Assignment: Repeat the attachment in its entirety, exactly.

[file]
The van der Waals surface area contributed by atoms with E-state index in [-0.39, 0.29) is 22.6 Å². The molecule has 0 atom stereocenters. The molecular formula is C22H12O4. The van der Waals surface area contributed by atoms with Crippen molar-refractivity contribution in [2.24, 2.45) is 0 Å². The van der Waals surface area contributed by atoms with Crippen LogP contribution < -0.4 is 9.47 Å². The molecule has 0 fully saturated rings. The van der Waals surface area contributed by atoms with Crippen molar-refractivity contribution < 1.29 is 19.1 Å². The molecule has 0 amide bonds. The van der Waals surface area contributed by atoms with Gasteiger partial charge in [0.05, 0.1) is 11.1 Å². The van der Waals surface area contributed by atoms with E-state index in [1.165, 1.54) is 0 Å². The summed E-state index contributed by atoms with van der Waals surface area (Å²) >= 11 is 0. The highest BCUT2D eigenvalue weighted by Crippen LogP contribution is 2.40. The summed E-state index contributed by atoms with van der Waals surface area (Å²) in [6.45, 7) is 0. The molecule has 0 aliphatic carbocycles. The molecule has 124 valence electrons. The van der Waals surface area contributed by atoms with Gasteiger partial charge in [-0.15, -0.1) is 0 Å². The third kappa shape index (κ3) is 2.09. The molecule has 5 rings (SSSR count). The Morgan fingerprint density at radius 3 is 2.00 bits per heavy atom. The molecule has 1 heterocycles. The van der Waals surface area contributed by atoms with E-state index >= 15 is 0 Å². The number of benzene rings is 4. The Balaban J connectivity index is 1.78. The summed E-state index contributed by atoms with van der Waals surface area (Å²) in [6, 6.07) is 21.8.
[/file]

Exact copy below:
The van der Waals surface area contributed by atoms with E-state index in [-0.39, 0.29) is 22.6 Å². The molecule has 0 atom stereocenters. The molecular formula is C22H12O4. The van der Waals surface area contributed by atoms with Crippen molar-refractivity contribution in [2.24, 2.45) is 0 Å². The van der Waals surface area contributed by atoms with Crippen LogP contribution < -0.4 is 9.47 Å². The molecule has 0 fully saturated rings. The van der Waals surface area contributed by atoms with Crippen molar-refractivity contribution < 1.29 is 19.1 Å². The molecule has 0 amide bonds. The van der Waals surface area contributed by atoms with Gasteiger partial charge in [0.05, 0.1) is 11.1 Å². The van der Waals surface area contributed by atoms with E-state index in [1.165, 1.54) is 0 Å². The summed E-state index contributed by atoms with van der Waals surface area (Å²) >= 11 is 0. The highest BCUT2D eigenvalue weighted by Crippen LogP contribution is 2.40. The summed E-state index contributed by atoms with van der Waals surface area (Å²) in [6.45, 7) is 0. The molecule has 0 aliphatic carbocycles. The molecule has 124 valence electrons. The van der Waals surface area contributed by atoms with Gasteiger partial charge in [-0.15, -0.1) is 0 Å². The third kappa shape index (κ3) is 2.09. The molecule has 5 rings (SSSR count). The Morgan fingerprint density at radius 3 is 2.00 bits per heavy atom. The molecule has 1 heterocycles. The van der Waals surface area contributed by atoms with E-state index >= 15 is 0 Å². The number of benzene rings is 4. The Balaban J connectivity index is 1.78. The summed E-state index contributed by atoms with van der Waals surface area (Å²) in [6, 6.07) is 21.8.